Employment Centre UK
Unemployment Rate (UK)
Unemployment Rate Remains at 5.2% in Australia
Starts Thursday, August 15, 2019 at 01:30
Updated Thursday, August 15, 2019
The unemployment rate was holding steady at 5.6% on average during 2017 in Australia. Although in June last year, the unemployment rate declined to 5.4% and it remained at that level in July as well. In August unemployment fell again to 5.3%, but it remained unchanged in September. October's report showed a surprising decline to 5.0%. In November, the unemployment was expected to remain unchanged at 5.0%, but it ticked higher to 5.1%. In December we saw the opposite happen as unemployment was expected to remain at 5.1%, but instead it declined to 5.0% and remained the same in January as well. In February we saw another decline to 4.9% which came as a bit of a surprise, but the unemployment rate ticked higher to 5.0% again in March which was revised higher to 5.1%. In April we saw another increase to 5.2%, so the economic weakness is also being felt in employment. In May, the unemployment rate was expected to decline to 5.1%, but it missed expectations and remained at 5.2% and it didn't change in June either. Please follow us for live coverage of this event by experienced market analysts.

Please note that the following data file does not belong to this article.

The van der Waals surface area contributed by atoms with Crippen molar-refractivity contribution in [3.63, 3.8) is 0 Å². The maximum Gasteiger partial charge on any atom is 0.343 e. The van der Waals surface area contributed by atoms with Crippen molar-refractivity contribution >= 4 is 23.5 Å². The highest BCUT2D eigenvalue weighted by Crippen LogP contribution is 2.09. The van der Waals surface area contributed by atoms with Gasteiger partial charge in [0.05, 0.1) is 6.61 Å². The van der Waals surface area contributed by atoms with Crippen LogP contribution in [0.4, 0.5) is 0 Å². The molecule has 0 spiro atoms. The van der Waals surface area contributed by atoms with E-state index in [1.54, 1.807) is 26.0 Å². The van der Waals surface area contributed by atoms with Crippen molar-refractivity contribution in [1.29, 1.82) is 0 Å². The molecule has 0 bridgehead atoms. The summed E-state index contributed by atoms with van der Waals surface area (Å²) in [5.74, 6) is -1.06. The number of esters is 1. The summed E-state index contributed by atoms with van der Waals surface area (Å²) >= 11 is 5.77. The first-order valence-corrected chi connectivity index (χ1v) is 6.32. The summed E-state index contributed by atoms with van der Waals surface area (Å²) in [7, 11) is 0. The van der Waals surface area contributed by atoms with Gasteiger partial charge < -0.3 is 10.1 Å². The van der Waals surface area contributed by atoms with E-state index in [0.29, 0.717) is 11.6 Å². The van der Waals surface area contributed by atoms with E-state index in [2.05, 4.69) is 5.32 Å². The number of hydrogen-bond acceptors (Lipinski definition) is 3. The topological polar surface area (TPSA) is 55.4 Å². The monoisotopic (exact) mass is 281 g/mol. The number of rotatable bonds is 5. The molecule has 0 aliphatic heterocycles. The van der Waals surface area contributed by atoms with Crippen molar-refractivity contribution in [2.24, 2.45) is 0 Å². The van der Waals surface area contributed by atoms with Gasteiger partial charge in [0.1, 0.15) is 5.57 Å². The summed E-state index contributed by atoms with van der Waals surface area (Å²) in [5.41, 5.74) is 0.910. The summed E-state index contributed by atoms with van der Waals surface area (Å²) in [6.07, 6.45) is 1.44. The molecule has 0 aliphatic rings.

<% indicator.indicator_name %>
<% indicator.indicator_value %>
<% ssp.ssp_posted_at |date:"HH:mm" %>
About Unemployment Rate (UK)
The U.K. Unemployment Rate is calculated and released by the Office for National Statistics. It is a statistic that measures the ongoing levels of unemployed individuals in the domestic workforce. Unemployment rates are derived by dividing the number of unemployed workers by the entire non-military labor pool. It is intended to measure the percentage of people willing to work and actively seeking jobs.As a general rule, high unemployment rates are found in recessionary economic cycles while low rates are common in periods of growth. Monetary policy decisions take into account the Unemployment Rate as a leading metric of economic performance. Low unemployment leads to inflation and a tightening of monetary policy, while higher rates are seen as a precursor to prolonged deflation.Traders look upon the release of U.K. Unemployment as an important metric facing the U.K. economy. Abnormal levels are viewed as being likely catalysts for policy change, with U.K. indices and GBP being highly sensitive to its release.